Elder Neal A. Maxwell, in his last visit to BYU in the spring of 2004, shed some significant light on this matter. In his comments he included our excellent faculty and generous donors, as well as you special students, in his expressions of gratitude for what has been and is being accomplished here. Listen carefully to his words:
In a way LDS scholars at BYU and elsewhere are a little bit like the builders of the temple in Nauvoo, who worked with a trowel in one hand and a musket in the other. Today scholars building the temple of learning must also pause on occasion to defend the Kingdom. I personally think this is one of the reasons the Lord established and maintains this University. The dual role of builder and defender is unique and ongoing. I am grateful we have scholars today who can handle, as it were, both trowels and muskets. [“Blending Research and Revelation,” remarks at the BYU President’s Leadership Council meeting, 19 March 2004]
We are here not only to achieve academically, not only spiritually, but also to do our parts in establishing the Church throughout the world and defending the kingdom. Happily, in our day we do not often actually use either trowels or muskets. We must, however, keep the metaphor in mind as we build our own knowledge while contributing as we can to the expansion of understanding in the world broadly. Likewise, we are here to strengthen faith and testimony, both personally and in the lives of those we are privileged to influence. In other words, we are here to do what Brigham Young and Gordon B. Hinckley expect us to do: to “stand by” Joseph.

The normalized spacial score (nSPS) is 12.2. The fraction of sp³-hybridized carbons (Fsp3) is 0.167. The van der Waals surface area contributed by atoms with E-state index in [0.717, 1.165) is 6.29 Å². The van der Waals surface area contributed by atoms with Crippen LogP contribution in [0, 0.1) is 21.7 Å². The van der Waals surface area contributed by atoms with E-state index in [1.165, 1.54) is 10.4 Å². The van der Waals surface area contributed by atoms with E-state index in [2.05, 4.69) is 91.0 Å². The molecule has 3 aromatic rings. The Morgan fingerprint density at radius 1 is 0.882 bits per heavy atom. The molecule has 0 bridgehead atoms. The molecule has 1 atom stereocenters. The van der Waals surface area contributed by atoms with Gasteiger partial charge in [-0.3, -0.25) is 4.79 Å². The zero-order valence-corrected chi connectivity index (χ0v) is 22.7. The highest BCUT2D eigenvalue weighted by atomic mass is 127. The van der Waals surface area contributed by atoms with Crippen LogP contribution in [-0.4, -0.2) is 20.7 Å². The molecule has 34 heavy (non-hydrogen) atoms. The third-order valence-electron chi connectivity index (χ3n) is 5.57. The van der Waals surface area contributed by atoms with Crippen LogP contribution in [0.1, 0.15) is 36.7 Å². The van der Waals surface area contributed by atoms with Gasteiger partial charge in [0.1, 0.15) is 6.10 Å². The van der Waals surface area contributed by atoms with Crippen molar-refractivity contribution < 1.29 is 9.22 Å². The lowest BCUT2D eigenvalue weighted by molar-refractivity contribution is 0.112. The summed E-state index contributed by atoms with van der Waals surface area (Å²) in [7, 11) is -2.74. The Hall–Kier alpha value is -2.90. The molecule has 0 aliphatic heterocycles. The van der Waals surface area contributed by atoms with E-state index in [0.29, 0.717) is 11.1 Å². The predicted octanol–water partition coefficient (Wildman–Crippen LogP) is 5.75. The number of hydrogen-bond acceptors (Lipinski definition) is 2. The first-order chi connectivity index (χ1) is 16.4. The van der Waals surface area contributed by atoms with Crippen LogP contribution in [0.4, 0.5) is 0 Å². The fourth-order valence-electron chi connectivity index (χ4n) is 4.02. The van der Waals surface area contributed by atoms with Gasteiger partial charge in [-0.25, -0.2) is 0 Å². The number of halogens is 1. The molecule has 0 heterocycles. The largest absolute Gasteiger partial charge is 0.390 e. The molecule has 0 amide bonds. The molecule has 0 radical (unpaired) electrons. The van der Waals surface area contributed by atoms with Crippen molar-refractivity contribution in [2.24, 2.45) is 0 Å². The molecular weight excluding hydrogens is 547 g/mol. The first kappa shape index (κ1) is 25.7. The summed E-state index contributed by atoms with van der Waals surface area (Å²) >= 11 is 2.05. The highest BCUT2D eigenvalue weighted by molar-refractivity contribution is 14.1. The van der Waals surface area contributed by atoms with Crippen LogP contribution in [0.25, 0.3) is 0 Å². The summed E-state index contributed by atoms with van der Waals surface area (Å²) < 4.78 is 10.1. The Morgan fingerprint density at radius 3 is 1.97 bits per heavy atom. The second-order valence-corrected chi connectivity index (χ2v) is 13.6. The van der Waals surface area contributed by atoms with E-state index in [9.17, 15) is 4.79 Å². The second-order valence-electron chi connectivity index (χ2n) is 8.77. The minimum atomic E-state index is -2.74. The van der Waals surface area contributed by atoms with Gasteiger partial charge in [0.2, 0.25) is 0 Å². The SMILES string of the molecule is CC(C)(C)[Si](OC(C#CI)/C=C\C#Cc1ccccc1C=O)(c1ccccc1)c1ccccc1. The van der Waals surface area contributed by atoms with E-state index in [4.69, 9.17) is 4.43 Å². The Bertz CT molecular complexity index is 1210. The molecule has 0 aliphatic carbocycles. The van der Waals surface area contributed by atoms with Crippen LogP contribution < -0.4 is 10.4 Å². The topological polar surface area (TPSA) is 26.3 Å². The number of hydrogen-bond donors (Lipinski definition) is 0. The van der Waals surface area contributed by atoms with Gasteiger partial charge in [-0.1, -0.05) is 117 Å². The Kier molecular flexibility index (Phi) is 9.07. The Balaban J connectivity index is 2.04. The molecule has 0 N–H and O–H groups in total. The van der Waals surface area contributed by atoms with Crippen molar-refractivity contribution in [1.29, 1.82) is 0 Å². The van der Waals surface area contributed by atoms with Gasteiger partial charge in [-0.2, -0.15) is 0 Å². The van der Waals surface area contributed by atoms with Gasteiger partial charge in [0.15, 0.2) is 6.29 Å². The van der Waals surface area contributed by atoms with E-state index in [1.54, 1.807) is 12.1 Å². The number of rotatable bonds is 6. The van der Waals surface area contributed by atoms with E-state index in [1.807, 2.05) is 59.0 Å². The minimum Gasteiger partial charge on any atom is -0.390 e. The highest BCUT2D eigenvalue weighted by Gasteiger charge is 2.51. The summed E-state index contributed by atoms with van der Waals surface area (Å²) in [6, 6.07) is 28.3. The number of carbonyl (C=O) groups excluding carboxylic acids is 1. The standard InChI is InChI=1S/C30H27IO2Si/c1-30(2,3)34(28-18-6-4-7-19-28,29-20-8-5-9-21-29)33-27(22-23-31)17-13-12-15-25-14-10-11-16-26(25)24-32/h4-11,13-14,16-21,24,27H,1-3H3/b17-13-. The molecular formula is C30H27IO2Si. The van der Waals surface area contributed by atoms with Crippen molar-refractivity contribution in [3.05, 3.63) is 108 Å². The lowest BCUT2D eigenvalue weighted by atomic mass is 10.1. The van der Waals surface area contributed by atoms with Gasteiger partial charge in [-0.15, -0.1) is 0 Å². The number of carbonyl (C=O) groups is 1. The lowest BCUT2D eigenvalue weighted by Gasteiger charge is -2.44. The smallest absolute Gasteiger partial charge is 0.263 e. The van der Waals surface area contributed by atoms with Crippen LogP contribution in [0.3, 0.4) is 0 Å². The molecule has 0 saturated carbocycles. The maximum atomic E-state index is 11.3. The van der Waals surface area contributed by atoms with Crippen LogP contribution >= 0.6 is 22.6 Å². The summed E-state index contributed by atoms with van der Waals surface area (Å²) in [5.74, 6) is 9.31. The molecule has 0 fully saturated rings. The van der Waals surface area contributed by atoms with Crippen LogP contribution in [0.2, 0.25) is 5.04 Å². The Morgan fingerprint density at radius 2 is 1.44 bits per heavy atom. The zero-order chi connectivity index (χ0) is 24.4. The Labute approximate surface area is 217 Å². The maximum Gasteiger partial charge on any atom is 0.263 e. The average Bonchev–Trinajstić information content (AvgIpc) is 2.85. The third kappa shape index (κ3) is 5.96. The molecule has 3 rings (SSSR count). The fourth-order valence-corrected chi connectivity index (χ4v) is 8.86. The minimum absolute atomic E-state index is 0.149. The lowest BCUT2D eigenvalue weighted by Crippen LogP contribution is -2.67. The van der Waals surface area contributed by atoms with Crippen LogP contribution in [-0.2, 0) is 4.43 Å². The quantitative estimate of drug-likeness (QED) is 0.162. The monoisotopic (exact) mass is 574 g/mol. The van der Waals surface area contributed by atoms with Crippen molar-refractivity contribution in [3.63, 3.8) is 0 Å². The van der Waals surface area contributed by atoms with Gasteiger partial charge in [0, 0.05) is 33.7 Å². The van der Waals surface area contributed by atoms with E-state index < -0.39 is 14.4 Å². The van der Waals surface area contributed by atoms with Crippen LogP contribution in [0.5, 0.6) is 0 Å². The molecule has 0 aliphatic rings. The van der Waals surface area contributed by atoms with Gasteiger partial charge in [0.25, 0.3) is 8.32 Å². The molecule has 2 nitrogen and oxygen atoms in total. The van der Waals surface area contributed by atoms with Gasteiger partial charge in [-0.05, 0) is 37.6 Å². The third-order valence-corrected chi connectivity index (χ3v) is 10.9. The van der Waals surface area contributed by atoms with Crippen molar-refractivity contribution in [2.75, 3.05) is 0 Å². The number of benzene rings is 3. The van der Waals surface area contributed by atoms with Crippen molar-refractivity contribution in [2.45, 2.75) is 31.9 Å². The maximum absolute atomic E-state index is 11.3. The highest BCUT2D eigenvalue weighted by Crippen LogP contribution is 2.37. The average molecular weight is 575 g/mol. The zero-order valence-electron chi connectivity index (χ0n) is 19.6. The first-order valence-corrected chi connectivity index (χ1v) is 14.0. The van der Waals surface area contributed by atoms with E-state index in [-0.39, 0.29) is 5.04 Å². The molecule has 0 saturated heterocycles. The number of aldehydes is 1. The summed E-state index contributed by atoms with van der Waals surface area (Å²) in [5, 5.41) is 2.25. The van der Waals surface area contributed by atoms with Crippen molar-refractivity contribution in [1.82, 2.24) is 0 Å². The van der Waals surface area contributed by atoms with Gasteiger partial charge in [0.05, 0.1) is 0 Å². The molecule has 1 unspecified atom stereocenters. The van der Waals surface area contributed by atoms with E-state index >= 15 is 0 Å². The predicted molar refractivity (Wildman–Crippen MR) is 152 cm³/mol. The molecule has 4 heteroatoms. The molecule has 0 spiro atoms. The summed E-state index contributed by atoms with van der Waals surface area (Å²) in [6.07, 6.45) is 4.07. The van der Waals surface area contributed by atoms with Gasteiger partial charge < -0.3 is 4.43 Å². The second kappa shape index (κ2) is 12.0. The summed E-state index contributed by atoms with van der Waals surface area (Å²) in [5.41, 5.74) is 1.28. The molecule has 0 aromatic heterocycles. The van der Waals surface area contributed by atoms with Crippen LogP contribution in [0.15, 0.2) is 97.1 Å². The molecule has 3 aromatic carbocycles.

We proclaim that the mission of Brigham Young University “is to assist individuals in their quest for perfection and eternal life” (“The Mission of Brigham Young University”). To this end, BYU seeks to develop students of faith, intellect, and character who have the skills and the desire to continue learning and to serve others throughout their lives. As has been stated repeatedly, these are the common aims of all education at BYU. We want everyone to achieve personally as much as is possible, but we do so with the important understanding that this goal is motivated by the desire to help each one of us be more effective in serving others.
Let me return to the counsel of the Lord to Oliver that provides the basis for my message today: “Therefore be diligent; stand by my servant Joseph, faithfully, in whatsoever difficult circumstances he may be for the word’s sake” (D&C 6:18). In that context, Oliver Cowdery was given this additional counsel that I share with you now as you strive to incorporate into your own lives the necessary characteristics and determination that will allow you always and forever to stand by Joseph: “Be patient; be sober; be temperate; have patience, faith, hope and charity” (D&C 6:19). To these I would add also the necessity of the “mighty change” of heart (Alma 5:12–14) that gives one the perspective and conviction to stand by Joseph always—meaning being true constantly and consistently to the principles he taught and the Church that he established.
May we always be worthy and willing to “stand by my servant Joseph” is my prayer. In the name of Jesus Christ, amen.
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Cecil O. Samuelson was BYU president when this devotional address was delivered on 18 January 2005.